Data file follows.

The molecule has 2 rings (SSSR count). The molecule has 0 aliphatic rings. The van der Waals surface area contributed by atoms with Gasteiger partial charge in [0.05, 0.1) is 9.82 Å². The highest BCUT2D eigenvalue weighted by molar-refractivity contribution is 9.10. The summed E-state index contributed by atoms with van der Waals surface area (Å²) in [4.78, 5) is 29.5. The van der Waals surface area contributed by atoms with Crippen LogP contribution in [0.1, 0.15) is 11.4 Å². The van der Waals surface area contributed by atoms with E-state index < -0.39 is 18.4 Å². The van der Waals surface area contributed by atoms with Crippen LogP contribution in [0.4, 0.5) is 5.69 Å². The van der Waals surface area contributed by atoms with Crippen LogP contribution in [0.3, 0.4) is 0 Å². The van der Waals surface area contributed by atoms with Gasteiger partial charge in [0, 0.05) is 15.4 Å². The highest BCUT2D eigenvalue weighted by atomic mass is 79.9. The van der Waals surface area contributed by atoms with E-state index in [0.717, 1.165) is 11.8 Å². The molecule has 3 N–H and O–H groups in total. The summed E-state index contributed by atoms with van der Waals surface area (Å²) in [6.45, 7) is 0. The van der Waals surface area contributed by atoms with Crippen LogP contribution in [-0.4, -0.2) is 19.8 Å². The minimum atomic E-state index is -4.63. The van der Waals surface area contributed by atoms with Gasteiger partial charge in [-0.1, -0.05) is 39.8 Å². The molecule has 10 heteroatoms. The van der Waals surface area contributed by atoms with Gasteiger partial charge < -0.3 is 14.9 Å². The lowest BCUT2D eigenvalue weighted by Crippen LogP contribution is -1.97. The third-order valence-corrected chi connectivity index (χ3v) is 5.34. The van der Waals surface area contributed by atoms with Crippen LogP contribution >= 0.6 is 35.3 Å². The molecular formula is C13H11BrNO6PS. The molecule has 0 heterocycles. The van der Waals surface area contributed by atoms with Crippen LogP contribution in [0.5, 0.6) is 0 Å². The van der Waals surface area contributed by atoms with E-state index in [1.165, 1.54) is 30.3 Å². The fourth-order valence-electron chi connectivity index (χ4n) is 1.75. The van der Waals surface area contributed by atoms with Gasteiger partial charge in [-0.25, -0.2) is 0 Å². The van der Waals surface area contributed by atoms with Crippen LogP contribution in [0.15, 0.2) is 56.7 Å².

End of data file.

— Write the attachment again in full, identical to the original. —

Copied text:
The molecule has 2 rings (SSSR count). The molecule has 0 aliphatic rings. The van der Waals surface area contributed by atoms with Gasteiger partial charge in [0.05, 0.1) is 9.82 Å². The highest BCUT2D eigenvalue weighted by molar-refractivity contribution is 9.10. The summed E-state index contributed by atoms with van der Waals surface area (Å²) in [4.78, 5) is 29.5. The van der Waals surface area contributed by atoms with Crippen LogP contribution in [0.1, 0.15) is 11.4 Å². The van der Waals surface area contributed by atoms with E-state index < -0.39 is 18.4 Å². The van der Waals surface area contributed by atoms with Crippen LogP contribution in [0.4, 0.5) is 5.69 Å². The van der Waals surface area contributed by atoms with Crippen LogP contribution in [0.3, 0.4) is 0 Å². The van der Waals surface area contributed by atoms with Gasteiger partial charge in [0, 0.05) is 15.4 Å². The highest BCUT2D eigenvalue weighted by atomic mass is 79.9. The van der Waals surface area contributed by atoms with E-state index in [0.717, 1.165) is 11.8 Å². The molecule has 3 N–H and O–H groups in total. The summed E-state index contributed by atoms with van der Waals surface area (Å²) in [6.45, 7) is 0. The van der Waals surface area contributed by atoms with Crippen LogP contribution in [-0.4, -0.2) is 19.8 Å². The minimum atomic E-state index is -4.63. The van der Waals surface area contributed by atoms with Gasteiger partial charge in [-0.1, -0.05) is 39.8 Å². The molecule has 10 heteroatoms. The van der Waals surface area contributed by atoms with Gasteiger partial charge < -0.3 is 14.9 Å². The lowest BCUT2D eigenvalue weighted by Crippen LogP contribution is -1.97. The third-order valence-corrected chi connectivity index (χ3v) is 5.34. The van der Waals surface area contributed by atoms with Crippen LogP contribution >= 0.6 is 35.3 Å². The molecular formula is C13H11BrNO6PS. The molecule has 0 heterocycles. The van der Waals surface area contributed by atoms with Crippen LogP contribution in [0.5, 0.6) is 0 Å². The van der Waals surface area contributed by atoms with E-state index in [1.165, 1.54) is 30.3 Å². The fourth-order valence-electron chi connectivity index (χ4n) is 1.75. The van der Waals surface area contributed by atoms with Gasteiger partial charge in [-0.25, -0.2) is 0 Å². The van der Waals surface area contributed by atoms with Crippen LogP contribution in [0.15, 0.2) is 56.7 Å².